How to Become a Professional Editor in 5 Steps

Explore the career requirements for a professional editor. Get the facts about education and experience needed to determine if this is the right career for you. Schools offering Children`s Book Illustration degrees can also be found in these popular choices.

What Does a Professional Editor Do?

Editors may be responsible for assigning stories to reporters that will be developed for publication or broadcast. As part of their tasks they will review content, identify technical mistakes and make suggestions for revisions to improve the presentation of information. They may also decide what to publish and determine which items should be given priority placement, such as publication on the front page. They work with reporters and photographers to ensure they have the written and visual materials needed to present stories effectively. As of 2015, 52% of editors worked for publishers of newspapers, books, periodicals or directories.

Degree Required Bachelor's degree
Education Field of Study English; communication; journalism
Key Responsibilities Fact checking; advise writers on how to improve work; approve page layouts
Job Growth (2014-2024) -5%*
Median Salary (2015) $56,010*

Source: *U.S. Bureau of Labor Statistics

What Is a Professional Editor?

A professional editor is a specialist who reviews written text and corrects spelling and grammatical errors. In this job, you may verify facts and offer advice to writers on changes in tone, content or organization that would potentially improve a piece of writing. Editors at newspapers and magazines also develop story ideas, assign stories to reporters, coordinate the work of other editors and enforce deadlines. You might also have review and approval authority over layout, typeface and the allocation of space to photos, text and illustrations.

Step 1: Prepare in High School

High schools provide many opportunities to develop your writing and editing skills, particularly a school's formal courses in English, language arts, literature and creative writing. History, psychology, social studies and economics courses can also push you to refine your talents. Extracurricular and informal activities, such as working for the school newspaper, blogging or keeping a journal, are helpful as well. Finally, cultivating the habit of reading quality writing, whether in books or periodicals, will enhance your own capacity to produce quality writing and recognize it in others.

Step 2: Earn a Bachelor's Degree

Although they differ in academic emphasis, Bachelor of Arts programs in English, communications or journalism develop your writing and editing skills. English programs teach you to think critically about the content and historical context of literature, conduct research and present complex arguments in writing expressing your point of view. Journalism programs teach you to investigate events, trends and issues of the day and report on them in a factual manner. Many journalism programs allow you to specialize in print, broadcast or photojournalism. Communications programs explore the most effective ways of presenting a message orally, visually and in writing.

Any interests you have outside of your major should also have some influence on your choices. For example, if you enjoy following developments in science and technology then courses in engineering, physics, chemistry or biology can help prepare you to edit material in those areas.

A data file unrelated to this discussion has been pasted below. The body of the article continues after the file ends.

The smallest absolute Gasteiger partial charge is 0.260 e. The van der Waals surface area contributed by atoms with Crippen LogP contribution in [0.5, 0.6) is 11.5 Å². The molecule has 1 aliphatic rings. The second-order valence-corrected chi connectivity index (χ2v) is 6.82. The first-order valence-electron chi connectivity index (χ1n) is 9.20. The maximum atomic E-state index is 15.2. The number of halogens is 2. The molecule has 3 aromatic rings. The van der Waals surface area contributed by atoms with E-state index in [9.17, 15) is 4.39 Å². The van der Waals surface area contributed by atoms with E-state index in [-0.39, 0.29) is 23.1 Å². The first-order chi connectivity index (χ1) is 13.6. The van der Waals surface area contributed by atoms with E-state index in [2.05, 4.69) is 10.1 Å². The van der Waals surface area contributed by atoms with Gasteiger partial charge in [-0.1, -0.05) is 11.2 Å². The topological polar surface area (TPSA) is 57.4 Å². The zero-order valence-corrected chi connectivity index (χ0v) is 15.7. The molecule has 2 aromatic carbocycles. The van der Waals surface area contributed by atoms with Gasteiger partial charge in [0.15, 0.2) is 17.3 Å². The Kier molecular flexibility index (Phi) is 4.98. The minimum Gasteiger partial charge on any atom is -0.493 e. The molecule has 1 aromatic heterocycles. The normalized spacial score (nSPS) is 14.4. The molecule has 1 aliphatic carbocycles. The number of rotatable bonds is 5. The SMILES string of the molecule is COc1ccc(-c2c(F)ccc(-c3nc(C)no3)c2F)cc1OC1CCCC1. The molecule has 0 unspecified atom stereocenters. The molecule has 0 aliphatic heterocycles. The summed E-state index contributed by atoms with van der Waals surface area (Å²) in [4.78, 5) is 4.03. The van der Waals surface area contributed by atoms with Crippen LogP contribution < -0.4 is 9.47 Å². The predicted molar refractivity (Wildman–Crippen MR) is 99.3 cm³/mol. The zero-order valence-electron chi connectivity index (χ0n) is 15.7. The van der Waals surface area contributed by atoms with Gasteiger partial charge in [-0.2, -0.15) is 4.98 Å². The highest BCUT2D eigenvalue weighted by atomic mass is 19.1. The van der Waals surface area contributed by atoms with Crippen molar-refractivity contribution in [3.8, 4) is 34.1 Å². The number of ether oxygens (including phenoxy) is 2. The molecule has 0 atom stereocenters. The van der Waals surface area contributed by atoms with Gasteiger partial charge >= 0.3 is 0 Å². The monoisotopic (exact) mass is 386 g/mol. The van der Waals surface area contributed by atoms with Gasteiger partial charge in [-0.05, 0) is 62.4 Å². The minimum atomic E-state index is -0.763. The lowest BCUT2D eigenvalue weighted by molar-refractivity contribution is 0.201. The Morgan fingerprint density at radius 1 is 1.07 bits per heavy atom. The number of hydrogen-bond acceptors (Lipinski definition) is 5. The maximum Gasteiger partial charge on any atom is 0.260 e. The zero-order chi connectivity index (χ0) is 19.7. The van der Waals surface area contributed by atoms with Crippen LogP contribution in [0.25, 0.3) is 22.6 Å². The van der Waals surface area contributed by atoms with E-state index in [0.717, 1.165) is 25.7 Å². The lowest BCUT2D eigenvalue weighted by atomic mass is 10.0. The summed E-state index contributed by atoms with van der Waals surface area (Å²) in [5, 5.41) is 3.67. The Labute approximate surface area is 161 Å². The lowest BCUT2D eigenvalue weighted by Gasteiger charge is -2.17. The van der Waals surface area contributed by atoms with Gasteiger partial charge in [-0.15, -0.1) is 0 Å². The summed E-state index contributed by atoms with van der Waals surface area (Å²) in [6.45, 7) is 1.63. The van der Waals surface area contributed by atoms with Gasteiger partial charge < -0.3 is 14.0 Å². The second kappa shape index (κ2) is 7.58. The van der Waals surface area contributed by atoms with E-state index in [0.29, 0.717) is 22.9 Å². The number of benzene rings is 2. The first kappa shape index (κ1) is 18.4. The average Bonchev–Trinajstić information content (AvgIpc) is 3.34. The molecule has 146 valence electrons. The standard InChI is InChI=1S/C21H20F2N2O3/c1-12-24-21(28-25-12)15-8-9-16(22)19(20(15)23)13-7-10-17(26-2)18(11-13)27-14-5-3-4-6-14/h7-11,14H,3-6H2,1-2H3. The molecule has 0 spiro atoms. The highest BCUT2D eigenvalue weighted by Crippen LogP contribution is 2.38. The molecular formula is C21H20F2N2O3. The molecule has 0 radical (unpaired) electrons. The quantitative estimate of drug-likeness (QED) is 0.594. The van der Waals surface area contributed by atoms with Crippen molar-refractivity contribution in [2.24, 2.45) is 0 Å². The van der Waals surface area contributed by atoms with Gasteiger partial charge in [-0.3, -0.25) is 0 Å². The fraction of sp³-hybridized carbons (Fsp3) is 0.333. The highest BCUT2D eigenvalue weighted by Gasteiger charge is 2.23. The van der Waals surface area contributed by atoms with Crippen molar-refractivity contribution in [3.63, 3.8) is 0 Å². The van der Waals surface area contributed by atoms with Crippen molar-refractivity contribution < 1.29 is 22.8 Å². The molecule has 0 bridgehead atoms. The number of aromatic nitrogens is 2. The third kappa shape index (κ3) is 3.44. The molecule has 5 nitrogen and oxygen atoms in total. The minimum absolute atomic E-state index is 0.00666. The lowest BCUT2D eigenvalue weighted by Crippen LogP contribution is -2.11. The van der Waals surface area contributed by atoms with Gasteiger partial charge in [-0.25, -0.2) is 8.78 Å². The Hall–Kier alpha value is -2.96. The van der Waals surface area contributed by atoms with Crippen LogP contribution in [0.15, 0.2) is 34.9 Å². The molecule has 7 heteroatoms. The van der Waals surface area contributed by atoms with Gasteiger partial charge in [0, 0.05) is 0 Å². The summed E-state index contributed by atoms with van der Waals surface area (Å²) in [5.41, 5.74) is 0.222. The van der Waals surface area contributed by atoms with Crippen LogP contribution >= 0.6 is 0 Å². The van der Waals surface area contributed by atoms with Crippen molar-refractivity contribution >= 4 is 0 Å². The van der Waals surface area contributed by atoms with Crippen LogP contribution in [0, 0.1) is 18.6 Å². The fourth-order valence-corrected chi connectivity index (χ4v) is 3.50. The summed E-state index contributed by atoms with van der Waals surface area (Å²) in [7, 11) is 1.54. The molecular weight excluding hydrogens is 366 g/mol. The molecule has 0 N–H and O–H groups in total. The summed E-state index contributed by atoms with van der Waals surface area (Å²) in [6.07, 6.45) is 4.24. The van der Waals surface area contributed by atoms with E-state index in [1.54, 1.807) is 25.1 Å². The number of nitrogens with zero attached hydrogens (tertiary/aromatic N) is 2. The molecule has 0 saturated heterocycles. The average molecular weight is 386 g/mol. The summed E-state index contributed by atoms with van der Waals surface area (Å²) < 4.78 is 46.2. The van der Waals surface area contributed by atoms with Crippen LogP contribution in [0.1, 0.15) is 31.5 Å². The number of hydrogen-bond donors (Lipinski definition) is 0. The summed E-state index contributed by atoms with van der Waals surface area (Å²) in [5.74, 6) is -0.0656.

Step 3: Pursue On-Campus Editing Opportunities

Most colleges have a campus newspaper and many have a literary magazine. If yours does, try to join the staff of either or both as an editor. Campus organizations would probably accept your services if you volunteered to proofread the bulletins or newsletters they send out. You could also offer students your editing services for their theses, papers, lab reports and resumes.

Step 4: Pursue Off-Campus Editing Opportunities

If you're earning a degree in journalism, the program might include an internship with a newspaper or magazine. If you're earning a degree in communications, internships with advertising, marketing or public relations firms might be part of the curriculum. You may have to take more initiative to secure an internship if you're studying English, but the same internship opportunities available to journalism and communications students should be accessible to you. Publishing houses also hire English majors as interns.

Step 5: Find Employment

The U.S. Bureau of Labor Statistics (BLS) states that a majority of editors work in the online and print publishing industry (www.bls.gov). However, you could also potentially find work with colleges and universities, businesses, non-profit organizations, professional organizations and radio and TV stations. Approximately 96,690 people worked as editors in 2015, according to the BLS. From 2014-2024, employment was projected to decline by 5%.

What Are Some Related Alternative Careers?

Reporters, correspondents and broadcast news analysts create content that's assigned to them by editors, and must also have a bachelor's degree. Technical writers focus on creating instructional materials and how-to guides; a bachelor's degree is required to become a technical writer. Writers and authors create content for forms of media including books, magazines, television and movies, and also need a bachelor's degree.

To continue researching, browse degree options below for course curriculum, prerequisites and financial aid information. Or, learn more about the subject by reading the related articles below:

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